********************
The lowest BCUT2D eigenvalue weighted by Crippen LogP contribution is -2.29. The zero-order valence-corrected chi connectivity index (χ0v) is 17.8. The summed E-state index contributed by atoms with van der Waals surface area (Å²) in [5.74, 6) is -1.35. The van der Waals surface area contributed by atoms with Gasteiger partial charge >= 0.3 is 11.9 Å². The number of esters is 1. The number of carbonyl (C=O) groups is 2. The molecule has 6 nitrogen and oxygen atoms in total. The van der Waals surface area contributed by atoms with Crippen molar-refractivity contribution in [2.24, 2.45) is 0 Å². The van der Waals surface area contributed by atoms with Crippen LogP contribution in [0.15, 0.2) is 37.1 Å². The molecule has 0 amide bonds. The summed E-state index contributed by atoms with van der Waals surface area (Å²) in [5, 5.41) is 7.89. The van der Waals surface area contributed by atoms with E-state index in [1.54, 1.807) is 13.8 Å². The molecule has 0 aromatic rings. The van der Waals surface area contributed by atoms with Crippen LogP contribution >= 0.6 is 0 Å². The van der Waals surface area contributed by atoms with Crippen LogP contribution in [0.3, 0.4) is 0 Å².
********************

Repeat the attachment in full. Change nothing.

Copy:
The lowest BCUT2D eigenvalue weighted by Crippen LogP contribution is -2.29. The zero-order valence-corrected chi connectivity index (χ0v) is 17.8. The summed E-state index contributed by atoms with van der Waals surface area (Å²) in [5.74, 6) is -1.35. The van der Waals surface area contributed by atoms with Gasteiger partial charge >= 0.3 is 11.9 Å². The number of esters is 1. The number of carbonyl (C=O) groups is 2. The molecule has 6 nitrogen and oxygen atoms in total. The van der Waals surface area contributed by atoms with Crippen molar-refractivity contribution in [2.24, 2.45) is 0 Å². The van der Waals surface area contributed by atoms with Crippen LogP contribution in [0.15, 0.2) is 37.1 Å². The molecule has 0 amide bonds. The summed E-state index contributed by atoms with van der Waals surface area (Å²) in [5, 5.41) is 7.89. The van der Waals surface area contributed by atoms with E-state index in [1.54, 1.807) is 13.8 Å². The molecule has 0 aromatic rings. The van der Waals surface area contributed by atoms with Crippen LogP contribution >= 0.6 is 0 Å². The van der Waals surface area contributed by atoms with Crippen LogP contribution in [0.3, 0.4) is 0 Å².